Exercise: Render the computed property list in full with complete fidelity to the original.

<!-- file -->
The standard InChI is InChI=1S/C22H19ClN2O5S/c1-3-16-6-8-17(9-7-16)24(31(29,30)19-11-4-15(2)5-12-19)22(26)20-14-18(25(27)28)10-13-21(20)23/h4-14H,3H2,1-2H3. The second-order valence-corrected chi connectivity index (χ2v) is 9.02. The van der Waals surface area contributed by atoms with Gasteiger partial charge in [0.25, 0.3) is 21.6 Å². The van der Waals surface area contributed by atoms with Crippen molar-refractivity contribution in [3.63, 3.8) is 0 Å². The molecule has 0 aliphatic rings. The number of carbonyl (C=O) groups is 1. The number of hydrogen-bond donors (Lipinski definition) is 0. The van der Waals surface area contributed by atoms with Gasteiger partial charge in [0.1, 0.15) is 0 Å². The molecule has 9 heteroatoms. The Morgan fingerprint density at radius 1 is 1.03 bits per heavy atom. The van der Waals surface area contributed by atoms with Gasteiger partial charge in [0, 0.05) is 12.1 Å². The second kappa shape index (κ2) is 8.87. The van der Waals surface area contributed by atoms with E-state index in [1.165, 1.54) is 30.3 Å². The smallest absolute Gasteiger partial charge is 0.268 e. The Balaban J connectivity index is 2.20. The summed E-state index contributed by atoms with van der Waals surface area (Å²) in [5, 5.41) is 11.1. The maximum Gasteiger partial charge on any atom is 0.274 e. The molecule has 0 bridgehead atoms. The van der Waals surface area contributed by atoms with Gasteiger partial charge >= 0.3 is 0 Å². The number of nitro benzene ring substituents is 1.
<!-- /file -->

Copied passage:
The standard InChI is InChI=1S/C22H19ClN2O5S/c1-3-16-6-8-17(9-7-16)24(31(29,30)19-11-4-15(2)5-12-19)22(26)20-14-18(25(27)28)10-13-21(20)23/h4-14H,3H2,1-2H3. The second-order valence-corrected chi connectivity index (χ2v) is 9.02. The van der Waals surface area contributed by atoms with Gasteiger partial charge in [0.25, 0.3) is 21.6 Å². The van der Waals surface area contributed by atoms with Crippen molar-refractivity contribution in [3.63, 3.8) is 0 Å². The molecule has 0 aliphatic rings. The number of carbonyl (C=O) groups is 1. The number of hydrogen-bond donors (Lipinski definition) is 0. The van der Waals surface area contributed by atoms with Gasteiger partial charge in [0.1, 0.15) is 0 Å². The molecule has 9 heteroatoms. The Morgan fingerprint density at radius 1 is 1.03 bits per heavy atom. The van der Waals surface area contributed by atoms with Gasteiger partial charge in [0, 0.05) is 12.1 Å². The second kappa shape index (κ2) is 8.87. The van der Waals surface area contributed by atoms with E-state index in [1.165, 1.54) is 30.3 Å². The smallest absolute Gasteiger partial charge is 0.268 e. The Balaban J connectivity index is 2.20. The summed E-state index contributed by atoms with van der Waals surface area (Å²) in [5, 5.41) is 11.1. The maximum Gasteiger partial charge on any atom is 0.274 e. The molecule has 0 bridgehead atoms. The van der Waals surface area contributed by atoms with Gasteiger partial charge >= 0.3 is 0 Å². The number of nitro benzene ring substituents is 1.